What is an Emergency Fund?

How often has life caught us off-guard? Remember all the times when life threw real sour lemons at us and we were unable to lemonade them? It doesn’t take a genius to guess that the only certainty in life lies in its uncertainty. And while so many things that happen to us are beyond our control there is one thing that is totally in our hands. Facing every contingency that life has in store for us with an Emergency Fund!

Why an Emergency Fund you ask?

This fund is second in line to protect you against financial uncertainties. The first is your life/ health insurance. But not everything can be insured. For instance, your monthly rent payment. And you do not want to ask friends and family for a pecuniary favour or break your long-term investments for that matter.

Where to keep Emergency Fund?

Experts suggest that you should maintain an Emergency Fund that covers at least 6-months of your basic expenses. This fund should be highly liquid with no risks attached. Hence, your options here include keeping the funds in cash, savings account, fixed deposit (FD), and liquid mutual funds.

  • Cash – Cash is well, cash. Yes, that cash in your wallet is your Emergency Fund. The catch here is you are not supposed to burn this cash. You need to keep it safe and use it only in an emergency. So set aside some amount of cash from your wallet to some other wallet that is out of your daily reach.
  • Savings account – Here again, create a separate savings account or earmark some amount in your regular savings account or create a recurring deposit (RD), and DO NOT use it until you are in a fix.
  • Fixed Deposit– This is your deposit with a bank against which you get a fixed interest. The FD rates are higher than savings account interest rates. Long-term FDs (5 years or more) provide higher interest. Do note that premature withdrawal of money from FD attracts a penalty.Different banks provide different interest rates. Please check with your banker the interest rate that your bank provides. Also, it makes little sense to keep hopping from one bank to the other to simply earn 1-2% extra interest income.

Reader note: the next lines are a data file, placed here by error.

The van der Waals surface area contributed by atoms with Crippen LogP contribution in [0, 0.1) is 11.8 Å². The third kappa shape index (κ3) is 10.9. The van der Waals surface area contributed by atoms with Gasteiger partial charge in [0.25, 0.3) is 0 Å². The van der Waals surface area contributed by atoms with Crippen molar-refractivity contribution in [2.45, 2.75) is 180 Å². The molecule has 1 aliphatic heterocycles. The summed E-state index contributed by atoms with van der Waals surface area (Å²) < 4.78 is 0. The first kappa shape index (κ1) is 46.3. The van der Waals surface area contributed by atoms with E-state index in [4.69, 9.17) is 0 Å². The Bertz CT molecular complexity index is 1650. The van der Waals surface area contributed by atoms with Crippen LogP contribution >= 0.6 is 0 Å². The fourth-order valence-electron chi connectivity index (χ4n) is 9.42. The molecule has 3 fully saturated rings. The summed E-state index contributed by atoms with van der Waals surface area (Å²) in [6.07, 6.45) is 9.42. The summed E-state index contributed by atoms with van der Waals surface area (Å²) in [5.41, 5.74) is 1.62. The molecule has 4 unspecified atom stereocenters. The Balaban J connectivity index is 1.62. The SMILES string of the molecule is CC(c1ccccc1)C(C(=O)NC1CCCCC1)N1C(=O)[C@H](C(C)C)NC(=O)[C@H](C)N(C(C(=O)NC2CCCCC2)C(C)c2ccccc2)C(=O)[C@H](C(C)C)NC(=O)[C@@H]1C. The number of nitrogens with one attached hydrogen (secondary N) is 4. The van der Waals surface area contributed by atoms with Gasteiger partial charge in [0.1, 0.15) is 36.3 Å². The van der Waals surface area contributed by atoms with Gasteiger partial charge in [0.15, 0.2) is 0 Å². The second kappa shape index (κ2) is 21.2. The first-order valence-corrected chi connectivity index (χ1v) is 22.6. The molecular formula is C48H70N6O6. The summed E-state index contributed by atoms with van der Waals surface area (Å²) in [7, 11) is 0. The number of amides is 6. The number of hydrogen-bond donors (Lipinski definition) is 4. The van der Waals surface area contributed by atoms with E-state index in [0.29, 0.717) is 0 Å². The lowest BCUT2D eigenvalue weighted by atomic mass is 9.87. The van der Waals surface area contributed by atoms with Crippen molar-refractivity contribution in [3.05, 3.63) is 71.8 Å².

• Liquid mutual funds – Allow me to break to you another certainty - your hard-earned money will die a slow (or not so-slow?) death. We often call it inflation. It is here that liquid mutual funds prove to be the most beneficial. They may or may not be able to beat inflation, but they will in all likelihood give you a return at par with inflation. These may, however, take up to 1-2 working days to be liquidated. 

You may also want to keep your tax expense in mind. The tax laws of our country change every year. As of now, redemption of debt mutual funds after 3 years (long-term capital gain) attracts a 20% tax rate with indexation benefit. Interest from savings account is not taxed up to INR 10,000, post which it is taxed at slab rates Interest from FD is taxed at slab rates. Cash, of course, is not taxed at all.

One can choose from any of the options listed above to maintain an Emergency Fund. You may choose to deposit some funds in all of these in varying proportions. Do remember, the idea here is not to make/ grow money, but to have some money handy should we need it one day. 

Should couples decide to go for a joint Emergency Fund? If you guys get along well, you may want to sync your financial life as well. You may decide to have two separate Emergency Funds but make sure you discuss your household expenses and have regular money conversations with each other.

So, make a budget, keep a check on your and your partner’s unnecessary expenses (make sure you don’t become too nosy) and gradually make an Emergency Fund your future self will thank you for. Although we seriously hope that you never find yourself in a situation like that.